Along with the French comic series, Bell was the award-winning translator behind the English version of German literature classics, including works by Kafka, W.G. Sebald, Stefan Zweig and Siegfried Lenz.
Award-winning translator Anthea Bell, who was appointed Officer of the Order of the British Empire (OBE) in 2010 and awarded Germany's Order of Merit in 2015 for her services to literature, has died on Wednesday at the age of 82, her son, Times columnist Oliver Kamm wrote on Twitter:
Bell is perhaps best known for her adaptations of the French Asterix comics, in collaboration with her late co-translator Derek Hockridge. Her work was acclaimed as it managed to transmit the spirit of the series renowned for its numerous puns.
For example, the druid in the French version of the series is called Panoramix; the name of the provider of the Gauls' magic potion was cleverly turned into Getafix.
The English version of the series is marked by her creative signature to a point that the 37th album, Asterix and the Chariot Race (2017) — to which she could no longer contribute due to illness — paid tribute to "her wonderful translation work on Asterix over the years."
Still Bell always insisted that she was "an unrepentant, unreconstructed adherent of the school of invisible translation," aiming to give readers the impression they were reading "the real thing," as she wrote in an essay in The Translator as Writer (2006).
A passion for words
Born in Suffolk in 1936, Anthea inherited her passion for words from her father Adrian Bell, a local newspaper columnist who also became the first cryptic crossword setter for the Times.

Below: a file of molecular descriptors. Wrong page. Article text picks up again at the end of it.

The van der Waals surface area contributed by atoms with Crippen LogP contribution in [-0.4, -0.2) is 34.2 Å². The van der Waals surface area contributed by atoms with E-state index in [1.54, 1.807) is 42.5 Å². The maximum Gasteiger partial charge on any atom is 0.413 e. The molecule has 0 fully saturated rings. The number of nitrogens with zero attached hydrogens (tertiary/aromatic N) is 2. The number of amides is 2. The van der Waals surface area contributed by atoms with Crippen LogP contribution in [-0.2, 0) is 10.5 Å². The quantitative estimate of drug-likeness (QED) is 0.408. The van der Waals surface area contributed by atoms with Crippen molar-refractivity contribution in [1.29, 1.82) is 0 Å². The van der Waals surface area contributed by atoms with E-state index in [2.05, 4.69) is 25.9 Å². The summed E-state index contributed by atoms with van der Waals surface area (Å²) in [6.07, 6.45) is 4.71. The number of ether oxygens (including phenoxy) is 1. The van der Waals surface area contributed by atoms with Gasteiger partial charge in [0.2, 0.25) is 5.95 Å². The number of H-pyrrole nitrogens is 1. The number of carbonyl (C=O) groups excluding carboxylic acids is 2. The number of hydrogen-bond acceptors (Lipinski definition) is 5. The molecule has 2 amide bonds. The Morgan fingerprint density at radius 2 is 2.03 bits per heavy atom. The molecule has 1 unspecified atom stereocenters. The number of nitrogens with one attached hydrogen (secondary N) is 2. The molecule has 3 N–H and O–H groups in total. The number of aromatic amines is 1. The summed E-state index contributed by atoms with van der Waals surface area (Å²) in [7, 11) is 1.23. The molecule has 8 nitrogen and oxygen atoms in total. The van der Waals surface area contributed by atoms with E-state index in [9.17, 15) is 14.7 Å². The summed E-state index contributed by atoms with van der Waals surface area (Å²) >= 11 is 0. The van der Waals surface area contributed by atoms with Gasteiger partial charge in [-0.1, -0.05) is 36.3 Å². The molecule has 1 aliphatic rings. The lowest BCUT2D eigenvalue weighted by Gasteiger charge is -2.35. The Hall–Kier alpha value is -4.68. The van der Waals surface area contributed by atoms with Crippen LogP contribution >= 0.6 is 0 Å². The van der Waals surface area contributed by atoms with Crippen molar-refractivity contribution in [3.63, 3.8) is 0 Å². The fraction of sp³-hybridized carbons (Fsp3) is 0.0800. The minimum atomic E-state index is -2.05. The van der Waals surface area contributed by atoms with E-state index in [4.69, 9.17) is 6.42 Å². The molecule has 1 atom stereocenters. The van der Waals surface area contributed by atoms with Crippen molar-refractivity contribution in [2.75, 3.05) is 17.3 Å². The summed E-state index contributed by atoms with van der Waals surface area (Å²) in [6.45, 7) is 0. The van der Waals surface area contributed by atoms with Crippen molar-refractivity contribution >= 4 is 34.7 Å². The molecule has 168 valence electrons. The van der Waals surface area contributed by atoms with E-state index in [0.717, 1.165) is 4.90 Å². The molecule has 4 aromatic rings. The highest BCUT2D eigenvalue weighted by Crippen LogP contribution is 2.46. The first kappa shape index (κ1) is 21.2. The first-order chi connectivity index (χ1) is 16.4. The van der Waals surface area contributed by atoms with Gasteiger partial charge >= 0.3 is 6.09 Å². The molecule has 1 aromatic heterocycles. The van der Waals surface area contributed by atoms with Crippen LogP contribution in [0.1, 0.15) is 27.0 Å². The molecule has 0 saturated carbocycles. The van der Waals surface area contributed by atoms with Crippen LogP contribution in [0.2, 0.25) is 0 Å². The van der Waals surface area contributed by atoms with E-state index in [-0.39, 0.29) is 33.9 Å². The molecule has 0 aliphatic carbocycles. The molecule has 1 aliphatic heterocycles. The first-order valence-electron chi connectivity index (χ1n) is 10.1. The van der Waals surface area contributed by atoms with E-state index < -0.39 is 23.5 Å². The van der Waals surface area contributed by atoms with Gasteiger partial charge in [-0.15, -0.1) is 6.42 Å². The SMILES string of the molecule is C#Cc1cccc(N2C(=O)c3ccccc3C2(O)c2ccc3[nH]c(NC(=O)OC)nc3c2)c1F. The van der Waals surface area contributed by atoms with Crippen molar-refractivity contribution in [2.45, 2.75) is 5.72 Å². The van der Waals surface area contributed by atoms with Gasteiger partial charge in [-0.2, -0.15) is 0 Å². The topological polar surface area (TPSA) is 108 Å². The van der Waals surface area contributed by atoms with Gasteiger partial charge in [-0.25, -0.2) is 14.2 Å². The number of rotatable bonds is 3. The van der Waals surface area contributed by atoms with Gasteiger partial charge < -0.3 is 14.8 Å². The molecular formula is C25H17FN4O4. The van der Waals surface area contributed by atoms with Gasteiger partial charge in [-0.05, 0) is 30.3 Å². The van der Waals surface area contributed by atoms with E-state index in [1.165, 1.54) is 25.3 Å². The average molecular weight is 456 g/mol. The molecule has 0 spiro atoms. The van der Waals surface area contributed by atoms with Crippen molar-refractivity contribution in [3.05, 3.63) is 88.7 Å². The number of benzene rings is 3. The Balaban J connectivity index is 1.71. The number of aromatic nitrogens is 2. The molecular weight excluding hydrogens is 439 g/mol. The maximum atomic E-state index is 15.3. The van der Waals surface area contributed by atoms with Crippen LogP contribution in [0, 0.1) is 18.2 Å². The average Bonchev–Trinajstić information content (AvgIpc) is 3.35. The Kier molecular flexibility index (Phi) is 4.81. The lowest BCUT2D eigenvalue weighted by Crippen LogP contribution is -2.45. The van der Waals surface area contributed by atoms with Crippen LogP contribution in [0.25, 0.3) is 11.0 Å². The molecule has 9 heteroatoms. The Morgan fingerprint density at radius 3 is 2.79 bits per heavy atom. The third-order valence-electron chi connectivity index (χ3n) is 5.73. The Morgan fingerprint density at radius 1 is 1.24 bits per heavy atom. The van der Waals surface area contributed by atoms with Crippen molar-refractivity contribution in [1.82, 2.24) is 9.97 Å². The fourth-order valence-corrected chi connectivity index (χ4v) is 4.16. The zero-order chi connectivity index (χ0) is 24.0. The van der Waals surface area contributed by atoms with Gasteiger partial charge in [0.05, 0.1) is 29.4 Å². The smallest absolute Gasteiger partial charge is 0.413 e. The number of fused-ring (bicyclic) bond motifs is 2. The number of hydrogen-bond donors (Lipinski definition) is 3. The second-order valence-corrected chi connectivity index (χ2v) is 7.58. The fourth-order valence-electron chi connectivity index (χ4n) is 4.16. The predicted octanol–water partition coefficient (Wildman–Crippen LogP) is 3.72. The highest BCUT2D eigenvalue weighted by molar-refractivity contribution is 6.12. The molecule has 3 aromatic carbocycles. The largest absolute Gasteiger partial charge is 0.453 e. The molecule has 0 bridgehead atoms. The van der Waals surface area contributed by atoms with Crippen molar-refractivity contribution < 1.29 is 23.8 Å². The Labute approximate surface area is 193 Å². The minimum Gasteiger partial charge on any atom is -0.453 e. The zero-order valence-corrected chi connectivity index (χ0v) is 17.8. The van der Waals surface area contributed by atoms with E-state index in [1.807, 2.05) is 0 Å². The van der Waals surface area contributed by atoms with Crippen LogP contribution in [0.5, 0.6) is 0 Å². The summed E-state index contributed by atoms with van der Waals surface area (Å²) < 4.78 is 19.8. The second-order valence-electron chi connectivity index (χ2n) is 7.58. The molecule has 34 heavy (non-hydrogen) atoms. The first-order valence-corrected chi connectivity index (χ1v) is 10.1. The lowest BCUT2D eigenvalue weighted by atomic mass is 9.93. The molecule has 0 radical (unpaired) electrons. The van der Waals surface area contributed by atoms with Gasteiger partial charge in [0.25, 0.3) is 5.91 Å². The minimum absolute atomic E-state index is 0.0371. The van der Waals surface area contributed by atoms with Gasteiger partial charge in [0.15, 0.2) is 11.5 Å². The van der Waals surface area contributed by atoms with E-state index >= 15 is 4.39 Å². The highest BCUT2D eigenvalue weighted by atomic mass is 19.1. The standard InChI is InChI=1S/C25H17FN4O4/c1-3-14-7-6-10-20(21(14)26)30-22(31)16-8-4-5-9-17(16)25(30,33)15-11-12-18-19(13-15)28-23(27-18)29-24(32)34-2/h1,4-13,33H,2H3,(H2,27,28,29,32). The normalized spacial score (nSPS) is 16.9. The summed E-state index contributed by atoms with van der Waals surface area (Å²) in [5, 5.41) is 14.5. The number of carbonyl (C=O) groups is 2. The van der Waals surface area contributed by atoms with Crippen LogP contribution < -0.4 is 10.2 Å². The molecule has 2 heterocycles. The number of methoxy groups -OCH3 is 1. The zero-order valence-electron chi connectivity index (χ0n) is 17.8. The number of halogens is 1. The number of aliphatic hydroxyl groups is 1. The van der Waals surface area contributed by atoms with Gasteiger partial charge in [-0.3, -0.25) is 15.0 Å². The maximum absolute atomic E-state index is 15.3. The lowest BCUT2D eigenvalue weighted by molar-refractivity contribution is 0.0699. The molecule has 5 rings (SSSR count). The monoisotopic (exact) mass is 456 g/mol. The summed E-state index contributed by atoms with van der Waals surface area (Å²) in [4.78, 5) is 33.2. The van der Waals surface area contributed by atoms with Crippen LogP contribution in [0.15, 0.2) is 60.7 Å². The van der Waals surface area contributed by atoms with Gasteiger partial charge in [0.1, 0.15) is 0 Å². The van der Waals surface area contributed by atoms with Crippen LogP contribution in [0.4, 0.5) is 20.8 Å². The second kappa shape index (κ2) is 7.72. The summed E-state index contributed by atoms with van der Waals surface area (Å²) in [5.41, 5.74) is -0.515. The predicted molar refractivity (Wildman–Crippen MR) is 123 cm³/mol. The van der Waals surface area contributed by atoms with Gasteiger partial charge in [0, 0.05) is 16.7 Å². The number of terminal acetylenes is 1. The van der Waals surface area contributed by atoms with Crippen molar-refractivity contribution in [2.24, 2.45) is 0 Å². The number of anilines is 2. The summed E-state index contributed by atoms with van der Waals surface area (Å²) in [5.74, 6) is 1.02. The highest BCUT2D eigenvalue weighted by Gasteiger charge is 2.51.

An avid reader, she learned French and German in boarding school and studied English at Somerville College in Oxford. She first worked as a secretary before she landed her first literary translation, "by complete accident," according to The Guardian.
Her husband at the time, publisher Antony Kamm, was asked if he knew someone who could translate a children's book by German writer Otfried Preussler. The Little Water-Sprite "was my first translation and I did it with my first baby in a carrycot at my side," she told The Guardian in 2013.
She ended up specializing in translating children's literature. Not only did she translate all of Preussler's works, she also re-translated Hans Christian Andersen's fairytales from Danish and several French comic book series beyond Asterix, such as Le Petit Nicolas and Iznogoud.
The English version of the best-selling Inkworld trilogy by German author Cornelia Funke was also her work.
The English voice of literary giants
Bell translated many works for adults as well, including text by Sebald, Stefan Zweig, Franz Kafka and Sigmund Freud.
Eight of her translations are among the 100 German Must-Reads, a DW project released this week: Along with Cornelia Funke's Inkheart and W.G. Sebald's Austerlitz, they are Siegfried Lenz's A Minute's Silence, Stefan Zweig's Beware of Pity', Eugen Ruge's In Times of Fading Light, Johanna Adorján's An Exclusive Love, Julia Franck's The Blind Side of the Heart, Saša Stanišić's How the Soldier Repairs the Gramophone.
The translation for the latter won the Oxford-Weidenfeld Translation Prize in 2009.
Stanišic also reacted to the news of her death with a tribute on Twitter:
He described her passing as "tremendously sad," before adding "Anthea translated two of my books in a way that I had not deem it possible. She was pure kindness, toughness, elegance and wisdom."